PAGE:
Hanley Wood, a real estate industry data and analysis provider, said this week that builders’ piece of the housing market pie has shrunk by almost 50 percent since the height of the market in 2006.
New home sales at that point enjoyed a 20-percent share of all home sales. In a post housing-bubble world, however, that share has fallen during the first half of 2010 to 10 percent.
Based on July’s historically low new home sales figures that share slipped into single digits, offset by REO sales.
The distressed properties still being dumped onto the market, at prices well below that of traditional resales or new homes, represent “an albatross around the neck of the residential construction industry,” according to the company’s latest Housing Intelligence update.
Broader housing market news released last week only underscored the home building industry’s challenges.
The National Association of Home Builders housing market index stayed unchanged at a reading of 13for September. Expectations for weaker economic growth and weaker employment trends weighed on builder confidence despite mortgage rates reaching all-time record lows.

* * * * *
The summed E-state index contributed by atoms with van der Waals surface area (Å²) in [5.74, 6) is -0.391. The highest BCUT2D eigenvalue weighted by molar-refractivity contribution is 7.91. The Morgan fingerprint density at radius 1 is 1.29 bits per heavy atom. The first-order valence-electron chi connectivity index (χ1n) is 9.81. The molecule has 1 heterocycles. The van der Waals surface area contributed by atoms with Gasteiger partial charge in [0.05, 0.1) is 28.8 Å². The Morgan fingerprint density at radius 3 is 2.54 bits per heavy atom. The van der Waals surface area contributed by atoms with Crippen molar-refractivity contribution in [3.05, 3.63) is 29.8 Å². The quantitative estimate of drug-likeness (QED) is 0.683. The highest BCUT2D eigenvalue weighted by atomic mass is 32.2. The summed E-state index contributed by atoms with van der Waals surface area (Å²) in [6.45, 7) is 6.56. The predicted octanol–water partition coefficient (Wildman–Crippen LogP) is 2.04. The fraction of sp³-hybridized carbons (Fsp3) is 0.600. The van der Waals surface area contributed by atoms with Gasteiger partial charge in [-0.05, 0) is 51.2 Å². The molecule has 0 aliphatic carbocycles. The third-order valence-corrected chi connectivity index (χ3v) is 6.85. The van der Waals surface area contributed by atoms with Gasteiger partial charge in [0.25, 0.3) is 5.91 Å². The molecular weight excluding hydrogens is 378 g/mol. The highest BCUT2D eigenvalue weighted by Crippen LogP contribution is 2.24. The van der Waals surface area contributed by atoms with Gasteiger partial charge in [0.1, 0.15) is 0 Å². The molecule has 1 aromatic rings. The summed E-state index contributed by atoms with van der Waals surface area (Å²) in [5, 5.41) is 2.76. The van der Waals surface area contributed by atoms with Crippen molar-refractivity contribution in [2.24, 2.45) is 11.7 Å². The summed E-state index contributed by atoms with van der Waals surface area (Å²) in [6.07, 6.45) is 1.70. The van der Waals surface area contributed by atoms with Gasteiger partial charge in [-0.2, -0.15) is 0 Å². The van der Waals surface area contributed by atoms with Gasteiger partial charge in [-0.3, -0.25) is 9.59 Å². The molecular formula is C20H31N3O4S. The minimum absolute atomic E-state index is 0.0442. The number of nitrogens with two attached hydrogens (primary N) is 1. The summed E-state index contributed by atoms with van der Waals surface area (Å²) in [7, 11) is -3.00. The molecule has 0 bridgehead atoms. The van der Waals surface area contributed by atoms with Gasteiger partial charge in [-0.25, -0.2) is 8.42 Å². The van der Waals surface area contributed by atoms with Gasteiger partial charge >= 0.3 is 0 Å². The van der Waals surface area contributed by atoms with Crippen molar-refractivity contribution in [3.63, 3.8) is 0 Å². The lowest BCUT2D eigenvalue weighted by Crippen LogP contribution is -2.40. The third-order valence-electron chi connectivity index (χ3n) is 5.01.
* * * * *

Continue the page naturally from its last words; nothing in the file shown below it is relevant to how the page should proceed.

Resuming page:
The Commerce Department also reported that U.S. housing starts grew by 10.5 percent in August – the second straight month that construction activity has increased despite weaker home sales.
But that wasn’t the whole story. The reason for the uptick was an increase in building activity is coming from apartments and not in the form of single-family homebuilding. Fewer banks are willing to finance construction projects for new home communities because of the weaker sales environment so many builders are going the rental route to keep activity moving.
The Federal Housing Finance Agency also reported that its house price index fell for the second straight month in July. Prices for single-family homes declined by a seasonally adjusted 0.5 percent after falling 1.2 percent in June.